Istributive Justice in Physical Therapy
Mary Smith is a physical therapist at a busy, outpatient orthopedic clinic. She is examining her case load for the day and notes that she has been overbooked with patients from 9-10 am. The rest of her day has no breaks with several treatment times lapping across each other. She looks at the patient list and the diagnosis and then further investigates what type of payer each patient has.
During this time slot she has an athletic screening for a star athlete from the local college. The students treatment is part of a contract that her clinic has with the college. There is no health plan payment involved. She enjoys this type of work and hopes that this will help her land a job with a professional team in the future. The athlete is scheduled between college classes and he needs to be done on time.
Another patient is an 85 year old woman who had total knee surgery four days ago. This will be the patients first post-operative visit. Mary knows these are lengthy visits. Pain is a large factor for patients like this. The payer source is Medicare Part B. She needs to be judicious with services provided as Part B does have caps. The patient will be taking a Medivan for treatment and will be alone. The Medivan runs on a strict schedule.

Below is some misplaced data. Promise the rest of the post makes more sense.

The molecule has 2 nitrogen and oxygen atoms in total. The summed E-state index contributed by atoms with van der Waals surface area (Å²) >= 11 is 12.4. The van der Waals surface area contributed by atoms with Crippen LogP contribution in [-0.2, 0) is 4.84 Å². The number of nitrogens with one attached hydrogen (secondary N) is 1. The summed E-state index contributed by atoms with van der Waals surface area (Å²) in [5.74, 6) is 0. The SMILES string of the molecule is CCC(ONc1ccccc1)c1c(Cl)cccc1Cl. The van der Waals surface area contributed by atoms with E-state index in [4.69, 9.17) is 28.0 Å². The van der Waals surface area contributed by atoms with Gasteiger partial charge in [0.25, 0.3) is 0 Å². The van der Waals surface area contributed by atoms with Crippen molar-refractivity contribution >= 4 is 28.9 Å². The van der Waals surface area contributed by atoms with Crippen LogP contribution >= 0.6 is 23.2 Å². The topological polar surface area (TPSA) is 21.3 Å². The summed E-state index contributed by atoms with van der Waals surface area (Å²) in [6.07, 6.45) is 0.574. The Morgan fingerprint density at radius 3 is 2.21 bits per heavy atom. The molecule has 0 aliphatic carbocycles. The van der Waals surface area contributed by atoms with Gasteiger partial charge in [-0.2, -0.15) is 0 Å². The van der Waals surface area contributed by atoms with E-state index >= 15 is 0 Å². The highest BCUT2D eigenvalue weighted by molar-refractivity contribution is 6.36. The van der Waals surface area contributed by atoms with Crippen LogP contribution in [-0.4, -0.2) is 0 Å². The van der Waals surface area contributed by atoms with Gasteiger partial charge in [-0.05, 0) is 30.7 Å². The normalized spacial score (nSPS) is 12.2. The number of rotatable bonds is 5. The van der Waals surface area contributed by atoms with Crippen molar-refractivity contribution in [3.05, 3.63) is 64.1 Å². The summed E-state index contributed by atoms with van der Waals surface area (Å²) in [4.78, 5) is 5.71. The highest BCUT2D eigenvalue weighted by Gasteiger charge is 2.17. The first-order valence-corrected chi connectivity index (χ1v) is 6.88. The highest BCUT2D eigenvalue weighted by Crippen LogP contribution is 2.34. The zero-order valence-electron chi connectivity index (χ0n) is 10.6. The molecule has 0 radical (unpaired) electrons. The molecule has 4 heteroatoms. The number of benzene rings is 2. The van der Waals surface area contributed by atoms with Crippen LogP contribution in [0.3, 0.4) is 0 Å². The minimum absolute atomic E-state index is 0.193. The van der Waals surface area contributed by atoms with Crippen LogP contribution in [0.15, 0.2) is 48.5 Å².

The third patient is a child with cerebral palsy. This child comes in twice a week for therapy with Mary. Mary is exhausted by these services and she is beginning to resent seeing the child and her demanding mother. The payer source is Medicaid. Mary has been told that the Medicaid payment does not even cover the cost for 10 minutes of therapy yet the child has orders that take 45 minutes to an hour.
At the same time Mary has been contacted that a patient is being sent directly over from the orthopedists office for immediate acute care for a torn rotator cuff of the shoulder. The physician has ordered physical therapy to commence as soon as the patient appears. The office receptionist has accepted the appointment and told Mary that the patient is on his way.
Mary comes to you, her supervisor with suggestions of who should be cancelled for the day. What do you think? How does justice weigh on your mind?